As part of my transition into networking and cyber security I have been navigating a path to achieve Cisco’s CCNA Routing & Switching Certification1 but why should I go for this Cisco Certification?
Cisco Systems was founded by a couple of Stanford University computer scientists in the mid 1980’s and have through innovation and acquisition grown into a company with a market value of approximately $200 billion. It specialises in networking equipment, security, collaboration, applications and the cloud and is responsible for creating some of the protocols or standards that keep the internet running (These can be found in the RFC’s – Request for Comments2) Requests for Comments are where the standards and protocols of the internet are set out. These documents are written by industry professionals including computer scientists at university’s or engineers at vendors like Juniper Networks or Cisco Systems.
Whilst pursuing a vendor’s certification whether that is Cisco, Juniper or Microsoft there naturally will be a bias towards their hardware and software products. On the other hand, these companies will have a library of books3, classes, videos, online labs and other courseware which is created for their certification programs and this is done in conjunction with education companies and testing centres.
What is the CCNA? CCNA is the acronym for Cisco Certified Network Associate. The CCNA I want to be certified in and is the most popular version of the CCNA is Routing and Switching. Cisco call the it an associate level certification and can be achieved currently by taking an exam 200-125 CCNA or it can be accomplished by taking firstly 100-105 ICND1 Interconnecting Cisco Network Devices Part 1 which also gives you the CCENT certification and then the 200-105 ICND2 exam.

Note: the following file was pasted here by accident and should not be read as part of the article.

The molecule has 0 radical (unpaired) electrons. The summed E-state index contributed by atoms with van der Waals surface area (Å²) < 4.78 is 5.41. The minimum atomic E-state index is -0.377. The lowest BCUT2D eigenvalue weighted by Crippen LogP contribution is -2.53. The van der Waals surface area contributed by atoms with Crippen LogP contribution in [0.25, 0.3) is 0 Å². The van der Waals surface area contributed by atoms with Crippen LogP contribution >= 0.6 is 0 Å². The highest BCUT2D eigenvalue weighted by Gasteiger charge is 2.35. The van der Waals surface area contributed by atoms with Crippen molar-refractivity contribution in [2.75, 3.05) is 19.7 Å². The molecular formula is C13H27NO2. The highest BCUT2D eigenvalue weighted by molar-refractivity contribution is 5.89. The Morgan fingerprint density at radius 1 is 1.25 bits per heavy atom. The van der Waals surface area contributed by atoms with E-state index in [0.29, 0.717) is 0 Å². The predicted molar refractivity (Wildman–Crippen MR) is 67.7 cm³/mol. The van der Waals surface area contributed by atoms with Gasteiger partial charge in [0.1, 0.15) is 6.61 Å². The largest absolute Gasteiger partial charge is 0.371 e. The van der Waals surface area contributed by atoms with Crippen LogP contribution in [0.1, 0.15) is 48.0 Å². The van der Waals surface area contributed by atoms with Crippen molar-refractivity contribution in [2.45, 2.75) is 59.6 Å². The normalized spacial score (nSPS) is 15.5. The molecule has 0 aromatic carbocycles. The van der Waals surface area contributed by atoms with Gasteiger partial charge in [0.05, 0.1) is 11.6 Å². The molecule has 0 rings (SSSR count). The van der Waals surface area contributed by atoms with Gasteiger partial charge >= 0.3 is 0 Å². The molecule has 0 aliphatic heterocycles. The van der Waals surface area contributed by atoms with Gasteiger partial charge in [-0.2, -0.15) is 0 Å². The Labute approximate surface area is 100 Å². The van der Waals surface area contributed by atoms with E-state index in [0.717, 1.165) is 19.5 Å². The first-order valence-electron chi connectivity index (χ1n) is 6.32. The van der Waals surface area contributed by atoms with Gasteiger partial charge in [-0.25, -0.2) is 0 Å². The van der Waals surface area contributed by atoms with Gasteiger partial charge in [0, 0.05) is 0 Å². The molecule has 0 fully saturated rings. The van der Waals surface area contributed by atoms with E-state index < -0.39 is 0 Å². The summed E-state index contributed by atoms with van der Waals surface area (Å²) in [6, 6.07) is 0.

The syllabus broadly incorporates a candidate’s knowledge and skills related to routing and switching in the following areas:
- Network fundamentals
- LAN switching technologies
- Routing technologies
- Infrastructure services
- Infrastructure maintenance
- LAN switching technologies
- IPv4 and IPv6 routing technologies
- WAN technologies
There are other presently variants to the CCNA certification and include the following:
- CCNA Cloud
- CCNA Collaboration
- CCNA Data Centre
- CCNA Industrial
- CCNA Routing and Switching
- CCNA Security
- CCNA Service Provider
- CCNA Wireless
These are exams are going to be retired along with the CCNA R&S and are to be replaced with an all-in-one4 CCNA in February 2020 achieved by taking the 200-301 CCNA exam5. So, I’ll be studying hard to get the R&S before then.
By taking this certification from an established vendor with many years of investment and research into the industry I should learn the foundational technologies that run the internet and that will underline the knowledge for a career in networking for years to come. This grounding should help me be more adept at attacking technical and business problems and to to reach solutions. The CCNA is a credible program and is recognised by industry peers and is versatile in that it opens forays into other areas of information technology, and it gives a candidate “hire-ability” as employers are more likely to seek an applicant with this qualification.